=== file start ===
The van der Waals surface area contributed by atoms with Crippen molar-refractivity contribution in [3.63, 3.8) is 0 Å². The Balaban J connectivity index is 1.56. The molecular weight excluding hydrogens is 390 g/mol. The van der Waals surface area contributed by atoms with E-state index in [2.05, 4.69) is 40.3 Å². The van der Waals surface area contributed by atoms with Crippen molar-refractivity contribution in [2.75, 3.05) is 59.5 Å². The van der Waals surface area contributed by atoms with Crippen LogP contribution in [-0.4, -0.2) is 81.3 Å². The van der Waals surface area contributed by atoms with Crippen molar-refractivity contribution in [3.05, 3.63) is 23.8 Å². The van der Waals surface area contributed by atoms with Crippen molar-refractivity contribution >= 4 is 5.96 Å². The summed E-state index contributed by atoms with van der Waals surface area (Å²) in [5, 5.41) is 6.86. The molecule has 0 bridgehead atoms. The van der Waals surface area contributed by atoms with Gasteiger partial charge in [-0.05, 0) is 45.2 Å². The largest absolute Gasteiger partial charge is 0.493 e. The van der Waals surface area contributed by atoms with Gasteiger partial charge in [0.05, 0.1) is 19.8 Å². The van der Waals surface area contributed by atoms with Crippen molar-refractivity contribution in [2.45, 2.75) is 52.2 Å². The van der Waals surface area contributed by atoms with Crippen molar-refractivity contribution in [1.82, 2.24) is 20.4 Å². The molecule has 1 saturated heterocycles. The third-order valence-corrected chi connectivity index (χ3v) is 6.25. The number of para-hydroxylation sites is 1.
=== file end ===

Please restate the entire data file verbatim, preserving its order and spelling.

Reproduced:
The van der Waals surface area contributed by atoms with Crippen molar-refractivity contribution in [3.63, 3.8) is 0 Å². The Balaban J connectivity index is 1.56. The molecular weight excluding hydrogens is 390 g/mol. The van der Waals surface area contributed by atoms with E-state index in [2.05, 4.69) is 40.3 Å². The van der Waals surface area contributed by atoms with Crippen molar-refractivity contribution in [2.75, 3.05) is 59.5 Å². The van der Waals surface area contributed by atoms with Crippen LogP contribution in [-0.4, -0.2) is 81.3 Å². The van der Waals surface area contributed by atoms with Crippen molar-refractivity contribution in [3.05, 3.63) is 23.8 Å². The van der Waals surface area contributed by atoms with Crippen molar-refractivity contribution >= 4 is 5.96 Å². The summed E-state index contributed by atoms with van der Waals surface area (Å²) in [5, 5.41) is 6.86. The molecule has 0 bridgehead atoms. The van der Waals surface area contributed by atoms with Gasteiger partial charge in [-0.05, 0) is 45.2 Å². The largest absolute Gasteiger partial charge is 0.493 e. The van der Waals surface area contributed by atoms with Gasteiger partial charge in [0.05, 0.1) is 19.8 Å². The van der Waals surface area contributed by atoms with Crippen molar-refractivity contribution in [2.45, 2.75) is 52.2 Å². The van der Waals surface area contributed by atoms with Crippen molar-refractivity contribution in [1.82, 2.24) is 20.4 Å². The molecule has 1 saturated heterocycles. The third-order valence-corrected chi connectivity index (χ3v) is 6.25. The number of para-hydroxylation sites is 1.